SSH snake steals SSH keys

Sicherheit (Pexels, allgemeine Nutzung)[German]Warning about the Snake worm, which is designed to steal SSH keys. The SSH-Snake malware was discovered by the Sysdig Threat Research Team (TRT). The self-modifying worm uses SSH credentials discovered on a compromised system to spread throughout the network. The worm automatically scans known locations for credentials and shell history files.


The malware is actively used by threat actors. It is smarter and more reliable, which enables attackers to penetrate further into a network once they have gained a foothold. The SSH worm Snake attempts to exploit the basic recommendation to use SSH keys to spread across the network. It is also file less, which can make static detection more difficult.

The colleagues from Bleeping Computer warned about SSH-Snake in this article a few days ago. The worm is available as open source on Github . I received a comment from Kevin Bocek, Chief Innovation Officer at Venafi, from an agency, which addresses the issue as follows:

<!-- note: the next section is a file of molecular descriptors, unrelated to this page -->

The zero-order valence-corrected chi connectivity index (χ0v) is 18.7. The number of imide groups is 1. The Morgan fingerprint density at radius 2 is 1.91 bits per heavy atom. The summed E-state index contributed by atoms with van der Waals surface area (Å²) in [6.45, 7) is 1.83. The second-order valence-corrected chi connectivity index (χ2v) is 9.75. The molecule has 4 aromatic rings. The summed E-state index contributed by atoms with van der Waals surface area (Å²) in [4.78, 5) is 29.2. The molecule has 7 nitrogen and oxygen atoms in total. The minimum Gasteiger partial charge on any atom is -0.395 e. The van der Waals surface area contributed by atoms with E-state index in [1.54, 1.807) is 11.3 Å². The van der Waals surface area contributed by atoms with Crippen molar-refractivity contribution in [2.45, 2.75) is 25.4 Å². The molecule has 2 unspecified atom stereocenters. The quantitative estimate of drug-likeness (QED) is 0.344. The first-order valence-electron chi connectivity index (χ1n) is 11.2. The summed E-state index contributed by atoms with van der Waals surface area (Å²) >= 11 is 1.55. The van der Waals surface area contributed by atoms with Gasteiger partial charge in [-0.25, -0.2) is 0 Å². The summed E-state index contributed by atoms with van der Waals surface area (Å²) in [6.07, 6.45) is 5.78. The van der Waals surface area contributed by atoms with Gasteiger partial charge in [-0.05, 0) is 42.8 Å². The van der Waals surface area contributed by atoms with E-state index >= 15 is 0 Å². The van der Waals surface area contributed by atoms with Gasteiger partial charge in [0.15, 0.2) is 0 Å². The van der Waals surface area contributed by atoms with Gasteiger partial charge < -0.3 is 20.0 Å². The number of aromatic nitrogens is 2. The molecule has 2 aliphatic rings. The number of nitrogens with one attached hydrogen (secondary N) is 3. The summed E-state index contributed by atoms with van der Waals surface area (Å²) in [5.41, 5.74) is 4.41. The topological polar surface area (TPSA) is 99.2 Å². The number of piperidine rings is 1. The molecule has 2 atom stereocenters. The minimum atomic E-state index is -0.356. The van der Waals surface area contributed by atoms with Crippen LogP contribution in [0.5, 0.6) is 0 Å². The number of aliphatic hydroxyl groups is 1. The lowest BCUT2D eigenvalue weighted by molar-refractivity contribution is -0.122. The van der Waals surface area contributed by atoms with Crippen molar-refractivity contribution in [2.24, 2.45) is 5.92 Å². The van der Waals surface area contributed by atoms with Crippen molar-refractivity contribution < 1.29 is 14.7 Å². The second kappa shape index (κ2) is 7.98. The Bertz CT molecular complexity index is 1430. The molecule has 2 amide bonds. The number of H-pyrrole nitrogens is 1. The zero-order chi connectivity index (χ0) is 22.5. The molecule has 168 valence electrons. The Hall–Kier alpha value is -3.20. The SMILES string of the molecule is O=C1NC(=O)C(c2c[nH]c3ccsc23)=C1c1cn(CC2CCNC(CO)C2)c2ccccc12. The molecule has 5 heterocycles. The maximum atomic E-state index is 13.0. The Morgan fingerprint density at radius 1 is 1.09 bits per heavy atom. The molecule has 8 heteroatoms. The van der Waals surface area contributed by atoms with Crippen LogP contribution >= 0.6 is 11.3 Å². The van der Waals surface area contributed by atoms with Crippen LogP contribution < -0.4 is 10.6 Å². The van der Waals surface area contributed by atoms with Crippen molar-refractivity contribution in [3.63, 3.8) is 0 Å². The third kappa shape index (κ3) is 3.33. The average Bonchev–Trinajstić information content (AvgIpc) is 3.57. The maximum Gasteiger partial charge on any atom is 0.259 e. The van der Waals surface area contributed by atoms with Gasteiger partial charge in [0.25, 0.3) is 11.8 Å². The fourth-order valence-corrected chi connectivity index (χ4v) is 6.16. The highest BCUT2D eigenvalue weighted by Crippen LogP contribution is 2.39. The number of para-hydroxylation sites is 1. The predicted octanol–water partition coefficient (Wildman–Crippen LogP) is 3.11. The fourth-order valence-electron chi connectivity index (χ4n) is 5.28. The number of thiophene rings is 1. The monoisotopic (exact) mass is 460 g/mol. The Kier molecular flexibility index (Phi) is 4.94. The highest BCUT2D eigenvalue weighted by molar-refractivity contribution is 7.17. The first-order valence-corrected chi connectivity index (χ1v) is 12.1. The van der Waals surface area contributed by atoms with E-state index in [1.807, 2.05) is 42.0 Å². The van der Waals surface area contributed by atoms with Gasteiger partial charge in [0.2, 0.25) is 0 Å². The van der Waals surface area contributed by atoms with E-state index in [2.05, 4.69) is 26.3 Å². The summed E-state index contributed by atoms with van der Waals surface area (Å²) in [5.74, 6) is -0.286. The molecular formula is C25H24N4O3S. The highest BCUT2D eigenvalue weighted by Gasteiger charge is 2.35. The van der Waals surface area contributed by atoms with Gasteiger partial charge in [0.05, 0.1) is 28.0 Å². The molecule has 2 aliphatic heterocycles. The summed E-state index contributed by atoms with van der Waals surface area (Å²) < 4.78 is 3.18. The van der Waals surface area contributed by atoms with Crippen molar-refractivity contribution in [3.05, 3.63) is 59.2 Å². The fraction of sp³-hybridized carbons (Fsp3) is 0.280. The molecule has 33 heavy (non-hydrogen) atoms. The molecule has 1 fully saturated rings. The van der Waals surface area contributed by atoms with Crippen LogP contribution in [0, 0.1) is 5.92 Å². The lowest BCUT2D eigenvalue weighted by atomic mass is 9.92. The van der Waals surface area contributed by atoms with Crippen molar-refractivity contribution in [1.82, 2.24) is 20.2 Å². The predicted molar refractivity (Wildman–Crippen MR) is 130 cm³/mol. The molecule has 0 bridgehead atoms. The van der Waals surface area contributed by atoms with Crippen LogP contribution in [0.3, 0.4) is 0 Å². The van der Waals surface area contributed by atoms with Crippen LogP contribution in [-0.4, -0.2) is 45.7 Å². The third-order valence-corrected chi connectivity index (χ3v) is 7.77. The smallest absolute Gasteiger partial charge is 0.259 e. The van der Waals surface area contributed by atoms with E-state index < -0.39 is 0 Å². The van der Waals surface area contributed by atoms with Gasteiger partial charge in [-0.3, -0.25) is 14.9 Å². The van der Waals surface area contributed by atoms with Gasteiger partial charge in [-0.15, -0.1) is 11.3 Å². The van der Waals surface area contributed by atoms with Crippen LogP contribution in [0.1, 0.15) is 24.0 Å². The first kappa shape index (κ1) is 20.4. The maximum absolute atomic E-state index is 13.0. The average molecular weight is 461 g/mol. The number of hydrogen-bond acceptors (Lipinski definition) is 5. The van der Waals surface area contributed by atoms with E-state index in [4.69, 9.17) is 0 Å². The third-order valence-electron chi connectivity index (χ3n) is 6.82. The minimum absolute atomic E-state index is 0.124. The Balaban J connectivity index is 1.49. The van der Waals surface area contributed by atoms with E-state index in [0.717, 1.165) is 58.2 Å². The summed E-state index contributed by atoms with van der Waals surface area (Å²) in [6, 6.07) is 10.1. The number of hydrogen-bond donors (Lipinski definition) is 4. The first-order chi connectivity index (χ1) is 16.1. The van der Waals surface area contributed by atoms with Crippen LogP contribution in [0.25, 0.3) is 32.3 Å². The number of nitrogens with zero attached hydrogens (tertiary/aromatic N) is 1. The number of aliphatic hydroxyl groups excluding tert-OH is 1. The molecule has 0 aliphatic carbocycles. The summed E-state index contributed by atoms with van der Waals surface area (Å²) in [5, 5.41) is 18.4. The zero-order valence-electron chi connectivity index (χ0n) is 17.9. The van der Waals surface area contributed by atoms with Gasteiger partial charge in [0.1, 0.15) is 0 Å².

SSH-Snake could have serious consequences given the high privileges that SSH keys enjoy. SSH snake was developed with the intention of helping organizations find gaps in their defenses. However, it is a double-edged sword if SSH keys are not managed effectively. The worm is capable of modifying and exploiting SSH credentials itself, and could become very dangerous in the hands of attackers. SSH keys do not expire like other machine identities, and they are often misunderstood. This means that a compromised identity can be misused for a long time – months or even years – without an organization finding out about it, making it a goldmine for opportunists.

An attacker armed with SSH snake could easily penetrate networks, intercept connections and gain access to the corporate infrastructure. Its subtle code modifications make it virtually undetectable.

Research shows that in 2020, more than a third (37%) of CIOs surveyed said they had no visibility into the whereabouts of SSH on their networks. Given the increasing use of SSH in cloud environments, containers and automated workflows, this figure is likely to be even higher than it is today. This lack of visibility is worrying, according to security vendors, considering that these critical machine identities are used everywhere from firewalls and routers to Unix or Linux systems.

Kevin Bocek says: "To combat threats that could come from tools like SSH Snake, organisations need to have an overview of all their machine identities. Then they can set and enforce policies that automate the rotation of machine identities that may leave them unprotected."


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